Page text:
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Yr 11 Graphics Practice test with revision time given Friday 17 th Sep Sustanability
Topics to revise • What are the 6 R’s • Recycling – what materials can be recycled, what are three different types of recycling, what does recycling mean and what problems are there with recycling • Built in obsolescence – what does it mean • Symbols – mobius loop, green dot, eurpoean eco label • Refuse – why should you refuse to use/buy some products • Product life cycle – what are the 6 main stages and environmental considerations at each stage.
Revision Problems with recycling • It is difficult to separate the different materials in some products to allow them to be recycled. • It is sometimes more expensive to recycle old materials than to use new ones. • Environmentally un friendly products can be produced as a by product in the recycling process • Recycled materials are not normally as high quality as new materials.
THE RECYLCE MARK This symbol is used to encourage people to recycle wherever possible THE GREEN DOT This symbol is used on packaging in many European countries and it indicates that the manufacturer has contributed towards the cost of recycling the packaging. THE MOBIUS LOOP This is the international recycling symbol and it indicates that a product can be recycled. THE MOBIUS LOOP WITH A PERCENTAGE The percentage in the centre shows the amount of material that is recycled.
TIDYMAN SYMBOL The do not litter symbol encourages people to dispose of unwnated packaging carefully and thoughtfully. EUROPEAN ECO-LABEL This symbol is used to label and identify products that have minimal environmental impact. CARBON FOOTPRINT This symbol indicates the amount of CO 2 and other greenhouse gases emitted as part of a products manufacture, distribution, use and disposal. KITEMARK This symbol means the British Standards Institute has independantly tested a product, confirmed that the product conforms to the relevant British Standard and has issued a license to the company to use ths symbol. CE MARK This mark certifies that a product has met European Union health, safety and environmental requirements which ensure consumer safety.
Recycling – the new conversion of waste products into new materials • A recycled aluminium can saves enough energy to run a television for three hours. • If all the aluminium cans in the UK were recycled there would be 14 million fewer dustbins each year.
• Primary recycling – second hand use of items. Examples – charity shops, e bay, giving stuff away to friends/family • Secondary recycling – waste materials are recycled into different types of products. Example – a large corriflute sign could be chopped up and used as plant labels • Tertiary recycling – when products are broken down and reformulated. Example – plastic bottles can be recycled into fibres and then respun to make polyester to make a fleece • Disassembly – reprocessing materials for use in new products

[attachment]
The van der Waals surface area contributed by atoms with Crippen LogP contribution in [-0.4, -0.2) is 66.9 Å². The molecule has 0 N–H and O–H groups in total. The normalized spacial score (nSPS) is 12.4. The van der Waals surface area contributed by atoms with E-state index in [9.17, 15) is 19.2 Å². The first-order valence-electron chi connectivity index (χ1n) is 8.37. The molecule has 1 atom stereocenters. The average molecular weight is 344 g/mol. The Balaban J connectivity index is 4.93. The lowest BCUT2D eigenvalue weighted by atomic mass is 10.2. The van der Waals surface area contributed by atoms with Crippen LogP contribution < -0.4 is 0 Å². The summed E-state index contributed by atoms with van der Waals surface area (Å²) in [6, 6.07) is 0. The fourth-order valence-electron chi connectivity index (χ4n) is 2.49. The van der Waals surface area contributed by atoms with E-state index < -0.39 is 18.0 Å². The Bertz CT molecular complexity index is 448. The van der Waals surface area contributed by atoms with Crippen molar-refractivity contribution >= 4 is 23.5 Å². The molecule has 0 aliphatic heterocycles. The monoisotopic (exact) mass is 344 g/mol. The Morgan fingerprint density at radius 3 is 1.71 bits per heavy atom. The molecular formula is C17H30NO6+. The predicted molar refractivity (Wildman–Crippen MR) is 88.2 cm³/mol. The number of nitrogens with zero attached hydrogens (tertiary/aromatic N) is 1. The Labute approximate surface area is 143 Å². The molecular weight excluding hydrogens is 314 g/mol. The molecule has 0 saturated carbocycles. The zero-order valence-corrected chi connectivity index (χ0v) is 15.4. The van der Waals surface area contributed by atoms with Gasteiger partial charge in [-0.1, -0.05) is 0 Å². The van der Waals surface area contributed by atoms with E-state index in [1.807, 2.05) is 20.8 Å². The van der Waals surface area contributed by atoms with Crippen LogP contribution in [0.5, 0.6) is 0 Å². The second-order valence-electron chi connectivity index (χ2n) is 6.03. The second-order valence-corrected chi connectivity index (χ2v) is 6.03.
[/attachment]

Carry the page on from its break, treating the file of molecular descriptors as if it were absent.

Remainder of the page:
Recyclable materials • • • Glass Paper and card Metals Wood Textiles Electronics Tyres Plastics Food waste
Why should you refuse to use some products? • Toxic chemicals used in the product • Made from a man made source rather than a natural source • Is the manufacturing process safe and appropriate • What about the conditions of working • Packaging and transport distances • May not be good for you
• The raw materials: how are they harvested/made? • The production process: how is the product made? • Transport and distribution: you need to consider what, how, where and the cost • Uses: what are the intended uses of the product? How will it be used by the client or customer? • Care and maintenance: what is needed, how much and is it environmentally friendly? • Disposal: the waste from manufacturing or the product itself. Ask yourself the question is it recyclable or biodegradable? Recycling: how can the product be recycled?
The story of stuff (http: //www. storyofstuff. com/)
Built in obsolescene A product has designed to become useless or outdated quite quickly. For example throw away plastic cups or a t-shirt with a slogan. Making long lasting products instead would reduce the number of products that a consumer would need to buy. Manufacturers would then make fewer products and so cut down on energy use, transport and materials.
Test 1. 2. 3. 4. 5. Name 3 materials that can be recycled. (3) How is recycling different from reusing? (1) Give an example of primary recycling. (1) Describe 2 problems with recycling. (2) What is the difference between secondary and tertiary recycling? (2) 6. What does built in obsolescence mean? (1) 7. Why is built in obsolescence usually bad for the environment. (2) 8. Draw the mobius loop symbol. (1) 9. What is the name of this symbol? (1) 10. Describe what this symbol means. (1)
Test 11. Give 3 reasons why you should refuse to use/buy a product. (3) 12. Write down the 6 R’s. (6) 13. There are 6 main stages in a products life cycle. What are they? (6) 14. Describe one environmental consideration for each of the 6 stages of a products life cycle. (6)